By Viktar Korbut
Pripyat Polesie is among the most unspoilt natural landscapes in the Republic while the River Pripyat area is a true Belarusian Amazon, being the ‘richest’ region in Europe. “We aim to preserve this primeval beauty, while using the River Pripyat’s basin to the full, developing tourism,” notes the Pripyatsky National Park’s General Director, Stepan Bambiza.
Every year, Pripyatsky is visited by dozens of thousands of tourists, with foreigners comprising half of this number. The latter are attracted by the chance to hunt and fish, with French, Italians, Germans, Americans and Israelis arriving. One Qatari sheikh has visited several times. Of course, this brings in significant revenue: in the first four months of 2011, Pripyatsky Park earned about $1m, including $400,000 from its tourist services.
Pripyatsky’s head office is situated in the village of Lyaskovichi. Not long ago, this was a provincial village in the Gomel Region, on the Belarusian-Ukrainian border. Now, it is a small town, with well-managed, clean houses and flowers are seen everywhere. “We’ve announced a contest for the best garden, with a $1,000 prize for the winner,” says Mr. Bambiza, adding, “When I took my post of director, I quickly restored a fence by the cemetery and built a church.” The wooden church is now an attraction of Lyaskovichi, being neat and cosy, with storks nesting nearby. A Museum of Nature is being built and there are plans to establish permanent craft workshops.
Lyaskovichi is home to 2,000 residents, who have jobs with good salaries. Every year, 10-15 new cottages are built on privileged terms (with a 40 year mortgage, at a small interest rate). Moreover, the local infrastructure includes secondary and musical schools, a house of culture, a centre for public services, a cafe, a restaurant and a swimming pool. Most district centres would envy its facilities. Unsurprisingly, people arrive with great pleasure. Its local river fleet has undergone reconstruction, with comfortable vessels now offering trips along the river. Not long ago, a modern three star hotel was built, boasting a sauna, a swimming pool, a conference hall, a restaurant, a mini bowling, a pneumatic shooting room, billiards and a gym.
Meanwhile, the local safari park of wild animals is the most impressive for sophisticated tourists. Launched not long ago, it uses a special train — driven by a ‘Belarus’ tractor, with Polish made carriages. The train travels at just 15km/h, to avoid frightening the animals and to allow tourists to better enjoy their surroundings.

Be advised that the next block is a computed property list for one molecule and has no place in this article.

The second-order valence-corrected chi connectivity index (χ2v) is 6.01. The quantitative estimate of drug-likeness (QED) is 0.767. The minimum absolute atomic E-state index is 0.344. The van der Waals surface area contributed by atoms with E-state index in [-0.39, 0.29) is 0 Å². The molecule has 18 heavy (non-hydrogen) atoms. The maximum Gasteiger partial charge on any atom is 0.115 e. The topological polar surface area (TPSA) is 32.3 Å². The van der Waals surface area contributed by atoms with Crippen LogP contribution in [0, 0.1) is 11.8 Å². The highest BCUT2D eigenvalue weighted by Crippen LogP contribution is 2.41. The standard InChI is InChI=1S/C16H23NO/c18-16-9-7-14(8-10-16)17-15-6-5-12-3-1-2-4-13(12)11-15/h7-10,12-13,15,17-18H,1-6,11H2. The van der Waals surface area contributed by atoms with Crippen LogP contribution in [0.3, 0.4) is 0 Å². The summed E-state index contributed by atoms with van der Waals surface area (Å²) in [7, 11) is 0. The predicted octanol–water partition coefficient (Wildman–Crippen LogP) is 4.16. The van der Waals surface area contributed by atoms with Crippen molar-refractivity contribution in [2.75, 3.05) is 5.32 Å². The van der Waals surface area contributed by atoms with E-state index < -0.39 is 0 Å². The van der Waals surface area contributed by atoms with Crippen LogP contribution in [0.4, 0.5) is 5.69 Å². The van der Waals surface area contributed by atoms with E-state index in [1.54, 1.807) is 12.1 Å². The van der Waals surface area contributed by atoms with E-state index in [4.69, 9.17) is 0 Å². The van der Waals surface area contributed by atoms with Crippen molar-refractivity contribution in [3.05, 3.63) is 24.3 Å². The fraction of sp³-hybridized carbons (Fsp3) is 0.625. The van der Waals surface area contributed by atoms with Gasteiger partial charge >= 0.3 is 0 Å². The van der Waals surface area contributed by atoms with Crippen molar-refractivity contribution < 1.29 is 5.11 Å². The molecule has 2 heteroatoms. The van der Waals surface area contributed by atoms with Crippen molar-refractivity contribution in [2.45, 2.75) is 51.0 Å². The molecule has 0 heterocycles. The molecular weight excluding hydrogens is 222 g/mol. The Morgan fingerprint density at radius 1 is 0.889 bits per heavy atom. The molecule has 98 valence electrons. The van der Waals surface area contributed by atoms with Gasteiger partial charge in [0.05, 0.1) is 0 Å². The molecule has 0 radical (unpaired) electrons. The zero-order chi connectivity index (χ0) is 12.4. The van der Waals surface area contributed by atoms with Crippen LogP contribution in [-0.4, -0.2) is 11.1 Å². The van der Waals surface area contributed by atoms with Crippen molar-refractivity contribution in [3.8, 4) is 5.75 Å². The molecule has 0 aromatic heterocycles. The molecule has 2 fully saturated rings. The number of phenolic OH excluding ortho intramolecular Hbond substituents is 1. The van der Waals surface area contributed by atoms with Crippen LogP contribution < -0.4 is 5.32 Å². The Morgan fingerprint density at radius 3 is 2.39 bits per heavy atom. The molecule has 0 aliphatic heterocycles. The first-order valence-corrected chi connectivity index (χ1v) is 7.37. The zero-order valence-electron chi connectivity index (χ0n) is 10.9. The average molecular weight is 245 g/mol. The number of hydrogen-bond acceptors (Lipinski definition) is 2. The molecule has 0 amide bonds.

Wild pigs can be seen feeding. They breed for 3 months, 3 weeks and 3 days and, in May, piglets are born. The breeding sow ‘reigns’ over her brood and, if she dies, all the others leave their habitat, becoming ‘homeless’. An excursion through the Park reveals many new facts about animals’ habits — such as can hardly be found in books. It is a truly natural environment.
Majestic aurochs and deer are seen in the meadows. They are unafraid of the tourist train, even appearing interested in it. The noise of its engine is similar to that of the sound of the tractor which brings them food. Accordingly, some animals approach from the forest.
Sergey Plytkevich, a famous photographer and traveller, asserts that he receives a similar impression from Pripyatsky’s safari park as from the famous Kruger National Park, in the South African Republic. “However, our wild animals can also be viewed in the wilderness; there, they are found only in enclosures,” he says.
After visiting the safari park, you can take a cruise along the Pripyat by motorboat; experts say that only the Amazon compares. Birds sing from the branches of hundred year old oaks, sometimes soaring heavenwards, filling the air with their wings and cries. You almost feel that the river lacks banks and that the forest is endless; both smoothly transform into one another. Trees are braided with lianas, growing from the water, majestically spreading their leaves. The aroma of fresh grass, lily-of-the-valley and mint is wonderful…
Last year, Pripyatsky National Park initiated and hosted the first festival of ethno-cultural traditions — Call of Polesie — which is to be held regularly. Additionally, there are plans to build a craftsmen’s quarter near the Museum of Nature, with tourists able to touch history and learn of the traditions and skills of true folk masters.
The MT’s reference
Pripyatsky National Park (from 1969-1996, known as the Landscape Hydrological Reserve) is situated in the Gomel Region, 250km south of Minsk, in the Pripyat’s flood plains. Up to 70 percent of the neighbouring territory can be covered with water during floods. Forests occupy 85 percent of the National Park’s territory and, in 1987, aurochs were resettled there, from the Belovezhskaya Pushcha.